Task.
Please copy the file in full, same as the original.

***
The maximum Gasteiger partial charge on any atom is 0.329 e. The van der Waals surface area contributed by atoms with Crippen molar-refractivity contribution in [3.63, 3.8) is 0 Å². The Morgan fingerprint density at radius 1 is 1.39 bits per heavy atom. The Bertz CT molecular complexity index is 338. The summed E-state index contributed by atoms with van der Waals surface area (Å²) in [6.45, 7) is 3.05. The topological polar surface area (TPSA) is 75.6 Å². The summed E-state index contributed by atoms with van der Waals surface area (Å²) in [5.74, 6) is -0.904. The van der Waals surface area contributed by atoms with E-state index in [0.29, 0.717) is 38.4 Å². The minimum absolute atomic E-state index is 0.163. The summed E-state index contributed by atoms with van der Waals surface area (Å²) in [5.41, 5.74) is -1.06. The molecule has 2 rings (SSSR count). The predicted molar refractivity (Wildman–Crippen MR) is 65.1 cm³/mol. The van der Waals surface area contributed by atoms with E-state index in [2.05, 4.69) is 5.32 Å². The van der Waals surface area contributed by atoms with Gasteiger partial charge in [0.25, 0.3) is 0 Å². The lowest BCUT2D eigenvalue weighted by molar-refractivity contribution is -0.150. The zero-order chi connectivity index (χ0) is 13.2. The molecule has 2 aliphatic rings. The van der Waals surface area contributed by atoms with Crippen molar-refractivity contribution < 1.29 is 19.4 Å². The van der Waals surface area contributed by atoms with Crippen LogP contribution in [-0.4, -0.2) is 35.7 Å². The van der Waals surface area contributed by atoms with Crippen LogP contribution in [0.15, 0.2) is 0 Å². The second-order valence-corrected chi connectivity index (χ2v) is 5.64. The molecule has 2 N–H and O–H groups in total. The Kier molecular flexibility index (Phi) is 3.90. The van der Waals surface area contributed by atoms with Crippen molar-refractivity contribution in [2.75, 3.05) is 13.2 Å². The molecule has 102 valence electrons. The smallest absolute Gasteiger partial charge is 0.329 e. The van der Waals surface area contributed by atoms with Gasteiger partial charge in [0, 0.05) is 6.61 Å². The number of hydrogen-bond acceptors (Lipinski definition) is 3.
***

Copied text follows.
The maximum Gasteiger partial charge on any atom is 0.329 e. The van der Waals surface area contributed by atoms with Crippen molar-refractivity contribution in [3.63, 3.8) is 0 Å². The Morgan fingerprint density at radius 1 is 1.39 bits per heavy atom. The Bertz CT molecular complexity index is 338. The summed E-state index contributed by atoms with van der Waals surface area (Å²) in [6.45, 7) is 3.05. The topological polar surface area (TPSA) is 75.6 Å². The summed E-state index contributed by atoms with van der Waals surface area (Å²) in [5.74, 6) is -0.904. The van der Waals surface area contributed by atoms with E-state index in [0.29, 0.717) is 38.4 Å². The minimum absolute atomic E-state index is 0.163. The summed E-state index contributed by atoms with van der Waals surface area (Å²) in [5.41, 5.74) is -1.06. The molecule has 2 rings (SSSR count). The predicted molar refractivity (Wildman–Crippen MR) is 65.1 cm³/mol. The van der Waals surface area contributed by atoms with E-state index in [2.05, 4.69) is 5.32 Å². The van der Waals surface area contributed by atoms with Gasteiger partial charge in [0.25, 0.3) is 0 Å². The lowest BCUT2D eigenvalue weighted by molar-refractivity contribution is -0.150. The zero-order chi connectivity index (χ0) is 13.2. The molecule has 2 aliphatic rings. The van der Waals surface area contributed by atoms with Crippen molar-refractivity contribution < 1.29 is 19.4 Å². The van der Waals surface area contributed by atoms with Crippen LogP contribution in [-0.4, -0.2) is 35.7 Å². The van der Waals surface area contributed by atoms with Crippen LogP contribution in [0.15, 0.2) is 0 Å². The second-order valence-corrected chi connectivity index (χ2v) is 5.64. The molecule has 2 N–H and O–H groups in total. The Kier molecular flexibility index (Phi) is 3.90. The van der Waals surface area contributed by atoms with Crippen molar-refractivity contribution in [2.75, 3.05) is 13.2 Å². The molecule has 102 valence electrons. The smallest absolute Gasteiger partial charge is 0.329 e. The van der Waals surface area contributed by atoms with Gasteiger partial charge in [0, 0.05) is 6.61 Å². The number of hydrogen-bond acceptors (Lipinski definition) is 3.